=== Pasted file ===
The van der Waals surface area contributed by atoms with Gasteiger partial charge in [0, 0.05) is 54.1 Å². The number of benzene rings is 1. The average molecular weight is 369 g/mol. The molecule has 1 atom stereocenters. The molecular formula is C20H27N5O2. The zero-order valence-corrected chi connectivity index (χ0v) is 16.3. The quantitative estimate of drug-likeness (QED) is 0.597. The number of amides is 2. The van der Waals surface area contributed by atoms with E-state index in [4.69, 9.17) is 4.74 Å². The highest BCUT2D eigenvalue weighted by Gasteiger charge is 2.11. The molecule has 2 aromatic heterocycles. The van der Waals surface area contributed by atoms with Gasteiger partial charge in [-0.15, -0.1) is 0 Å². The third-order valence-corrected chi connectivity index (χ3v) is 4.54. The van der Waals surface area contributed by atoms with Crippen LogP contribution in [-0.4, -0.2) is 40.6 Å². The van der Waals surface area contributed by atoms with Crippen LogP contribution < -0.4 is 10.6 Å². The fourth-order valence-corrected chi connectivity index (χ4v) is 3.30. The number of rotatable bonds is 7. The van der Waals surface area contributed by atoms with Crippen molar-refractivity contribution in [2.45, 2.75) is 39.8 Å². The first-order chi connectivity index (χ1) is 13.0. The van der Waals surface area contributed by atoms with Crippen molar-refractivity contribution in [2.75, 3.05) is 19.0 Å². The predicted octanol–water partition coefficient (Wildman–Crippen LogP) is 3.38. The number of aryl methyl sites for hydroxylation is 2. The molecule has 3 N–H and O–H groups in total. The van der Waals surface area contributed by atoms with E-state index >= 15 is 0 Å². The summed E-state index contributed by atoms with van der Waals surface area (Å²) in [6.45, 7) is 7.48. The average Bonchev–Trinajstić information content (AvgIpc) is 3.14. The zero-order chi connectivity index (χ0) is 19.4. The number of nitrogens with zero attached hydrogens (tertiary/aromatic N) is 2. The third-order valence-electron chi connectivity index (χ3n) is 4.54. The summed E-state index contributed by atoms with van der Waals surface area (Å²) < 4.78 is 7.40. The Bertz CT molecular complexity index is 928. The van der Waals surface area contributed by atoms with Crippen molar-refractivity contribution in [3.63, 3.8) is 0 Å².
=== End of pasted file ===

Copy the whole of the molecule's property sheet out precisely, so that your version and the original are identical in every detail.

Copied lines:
The van der Waals surface area contributed by atoms with Gasteiger partial charge in [0, 0.05) is 54.1 Å². The number of benzene rings is 1. The average molecular weight is 369 g/mol. The molecule has 1 atom stereocenters. The molecular formula is C20H27N5O2. The zero-order valence-corrected chi connectivity index (χ0v) is 16.3. The quantitative estimate of drug-likeness (QED) is 0.597. The number of amides is 2. The van der Waals surface area contributed by atoms with E-state index in [4.69, 9.17) is 4.74 Å². The highest BCUT2D eigenvalue weighted by Gasteiger charge is 2.11. The molecule has 2 aromatic heterocycles. The van der Waals surface area contributed by atoms with Gasteiger partial charge in [-0.15, -0.1) is 0 Å². The third-order valence-corrected chi connectivity index (χ3v) is 4.54. The van der Waals surface area contributed by atoms with Crippen LogP contribution in [-0.4, -0.2) is 40.6 Å². The van der Waals surface area contributed by atoms with Crippen LogP contribution < -0.4 is 10.6 Å². The fourth-order valence-corrected chi connectivity index (χ4v) is 3.30. The number of rotatable bonds is 7. The van der Waals surface area contributed by atoms with Crippen molar-refractivity contribution in [2.45, 2.75) is 39.8 Å². The first-order chi connectivity index (χ1) is 13.0. The van der Waals surface area contributed by atoms with Crippen molar-refractivity contribution in [2.75, 3.05) is 19.0 Å². The predicted octanol–water partition coefficient (Wildman–Crippen LogP) is 3.38. The number of aryl methyl sites for hydroxylation is 2. The molecule has 3 N–H and O–H groups in total. The van der Waals surface area contributed by atoms with E-state index >= 15 is 0 Å². The summed E-state index contributed by atoms with van der Waals surface area (Å²) in [6.45, 7) is 7.48. The average Bonchev–Trinajstić information content (AvgIpc) is 3.14. The zero-order chi connectivity index (χ0) is 19.4. The number of nitrogens with zero attached hydrogens (tertiary/aromatic N) is 2. The third-order valence-electron chi connectivity index (χ3n) is 4.54. The summed E-state index contributed by atoms with van der Waals surface area (Å²) < 4.78 is 7.40. The Bertz CT molecular complexity index is 928. The van der Waals surface area contributed by atoms with Crippen molar-refractivity contribution in [3.63, 3.8) is 0 Å².